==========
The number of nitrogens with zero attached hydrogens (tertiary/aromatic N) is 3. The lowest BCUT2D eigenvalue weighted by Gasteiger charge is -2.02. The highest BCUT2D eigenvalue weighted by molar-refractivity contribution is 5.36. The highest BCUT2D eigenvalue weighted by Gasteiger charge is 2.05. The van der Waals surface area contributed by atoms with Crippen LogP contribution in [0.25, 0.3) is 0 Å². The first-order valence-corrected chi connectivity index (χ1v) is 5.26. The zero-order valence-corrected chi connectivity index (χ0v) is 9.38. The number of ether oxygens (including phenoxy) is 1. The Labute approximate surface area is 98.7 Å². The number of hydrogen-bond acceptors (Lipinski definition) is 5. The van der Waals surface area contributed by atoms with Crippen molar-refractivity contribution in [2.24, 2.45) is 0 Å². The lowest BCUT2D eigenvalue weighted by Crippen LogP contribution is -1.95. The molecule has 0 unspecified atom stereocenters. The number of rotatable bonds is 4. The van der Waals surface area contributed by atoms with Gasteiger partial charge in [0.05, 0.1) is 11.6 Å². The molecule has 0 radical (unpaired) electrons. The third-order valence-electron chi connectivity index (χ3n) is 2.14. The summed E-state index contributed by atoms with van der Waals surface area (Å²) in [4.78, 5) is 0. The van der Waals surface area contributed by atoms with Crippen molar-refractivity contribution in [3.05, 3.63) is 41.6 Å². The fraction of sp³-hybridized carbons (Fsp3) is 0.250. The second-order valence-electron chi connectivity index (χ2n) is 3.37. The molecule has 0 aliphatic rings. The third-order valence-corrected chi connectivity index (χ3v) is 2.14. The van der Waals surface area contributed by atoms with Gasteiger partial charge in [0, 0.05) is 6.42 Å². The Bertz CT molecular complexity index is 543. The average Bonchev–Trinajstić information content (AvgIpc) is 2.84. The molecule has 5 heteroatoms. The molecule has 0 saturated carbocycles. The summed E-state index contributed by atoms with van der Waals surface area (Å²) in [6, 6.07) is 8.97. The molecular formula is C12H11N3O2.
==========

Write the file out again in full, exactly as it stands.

The number of nitrogens with zero attached hydrogens (tertiary/aromatic N) is 3. The lowest BCUT2D eigenvalue weighted by Gasteiger charge is -2.02. The highest BCUT2D eigenvalue weighted by molar-refractivity contribution is 5.36. The highest BCUT2D eigenvalue weighted by Gasteiger charge is 2.05. The van der Waals surface area contributed by atoms with Crippen LogP contribution in [0.25, 0.3) is 0 Å². The first-order valence-corrected chi connectivity index (χ1v) is 5.26. The zero-order valence-corrected chi connectivity index (χ0v) is 9.38. The number of ether oxygens (including phenoxy) is 1. The Labute approximate surface area is 98.7 Å². The number of hydrogen-bond acceptors (Lipinski definition) is 5. The van der Waals surface area contributed by atoms with Crippen molar-refractivity contribution in [2.24, 2.45) is 0 Å². The lowest BCUT2D eigenvalue weighted by Crippen LogP contribution is -1.95. The molecule has 0 unspecified atom stereocenters. The number of rotatable bonds is 4. The van der Waals surface area contributed by atoms with Gasteiger partial charge in [0.05, 0.1) is 11.6 Å². The molecule has 0 radical (unpaired) electrons. The third-order valence-electron chi connectivity index (χ3n) is 2.14. The summed E-state index contributed by atoms with van der Waals surface area (Å²) in [4.78, 5) is 0. The van der Waals surface area contributed by atoms with Crippen molar-refractivity contribution in [3.05, 3.63) is 41.6 Å². The fraction of sp³-hybridized carbons (Fsp3) is 0.250. The second-order valence-electron chi connectivity index (χ2n) is 3.37. The molecule has 0 aliphatic rings. The third-order valence-corrected chi connectivity index (χ3v) is 2.14. The van der Waals surface area contributed by atoms with Gasteiger partial charge in [0, 0.05) is 6.42 Å². The Bertz CT molecular complexity index is 543. The average Bonchev–Trinajstić information content (AvgIpc) is 2.84. The molecule has 5 heteroatoms. The molecule has 0 saturated carbocycles. The summed E-state index contributed by atoms with van der Waals surface area (Å²) in [6, 6.07) is 8.97. The molecular formula is C12H11N3O2.